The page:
The saga of the Tesla gallery in Greenwich is continuing, as Connecticut State Supreme Court will hear an appeal by the electric-vehicle manufacturer.
At issue is whether the operation at 340 Greenwich Ave., which was closed in March, was simply a “gallery” – which Tesla maintains allowed prospective buyers to look at, test drive and later order a Tesla over the phone or the internet – or a sales office, as other car dealers have alleged. While delivery of Teslas was supposed to take place outside of Connecticut, the Connecticut Automotive Retailers Association (CARA) and others believe that has not always been the case.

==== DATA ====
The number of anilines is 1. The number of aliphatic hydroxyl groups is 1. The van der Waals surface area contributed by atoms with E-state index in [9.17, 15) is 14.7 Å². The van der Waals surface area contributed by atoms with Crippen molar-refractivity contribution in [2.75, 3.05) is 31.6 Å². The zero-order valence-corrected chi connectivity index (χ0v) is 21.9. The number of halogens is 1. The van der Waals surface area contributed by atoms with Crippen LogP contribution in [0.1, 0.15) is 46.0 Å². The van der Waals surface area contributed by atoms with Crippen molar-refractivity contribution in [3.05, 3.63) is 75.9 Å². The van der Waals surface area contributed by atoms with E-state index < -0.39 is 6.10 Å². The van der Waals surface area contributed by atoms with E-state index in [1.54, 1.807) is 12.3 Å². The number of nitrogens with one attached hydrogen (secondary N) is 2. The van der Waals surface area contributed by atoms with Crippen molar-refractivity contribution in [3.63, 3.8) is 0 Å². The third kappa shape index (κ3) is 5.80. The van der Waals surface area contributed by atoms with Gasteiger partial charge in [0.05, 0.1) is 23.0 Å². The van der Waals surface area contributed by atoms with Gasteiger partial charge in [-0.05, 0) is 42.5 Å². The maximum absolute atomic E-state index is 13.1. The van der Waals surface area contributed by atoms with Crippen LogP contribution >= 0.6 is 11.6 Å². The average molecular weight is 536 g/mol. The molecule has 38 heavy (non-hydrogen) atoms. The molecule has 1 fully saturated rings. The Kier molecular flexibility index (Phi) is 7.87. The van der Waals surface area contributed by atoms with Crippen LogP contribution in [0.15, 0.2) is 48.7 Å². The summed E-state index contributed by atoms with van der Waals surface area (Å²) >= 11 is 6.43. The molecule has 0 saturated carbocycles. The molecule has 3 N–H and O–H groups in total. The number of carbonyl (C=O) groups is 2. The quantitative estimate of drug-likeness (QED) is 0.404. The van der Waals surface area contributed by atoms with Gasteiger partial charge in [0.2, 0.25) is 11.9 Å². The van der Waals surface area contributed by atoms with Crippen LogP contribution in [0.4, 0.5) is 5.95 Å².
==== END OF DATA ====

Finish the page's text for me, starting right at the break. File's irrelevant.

Such practices are forbidden by the state’s Connecticut Franchise Act, which prevents the direct sale of automobiles from manufacturers to consumers.
Last December, Superior Court Judge Joseph Shortall ruled in favor of the Connecticut Department of Motor Vehicles’ claim that Tesla had been illegally selling vehicles from its Greenwich gallery. Tesla sued the DMV in 2017 after it ordered the automaker to cease all operations in Greenwich. Tesla then filed an appeal with the Appellate Court, which has been transferred to the Supreme Court.
The closing of the Greenwich gallery was apparently driven by the Palo Alto, California-based company’s switch in strategy to sell its vehicles almost exclusively online.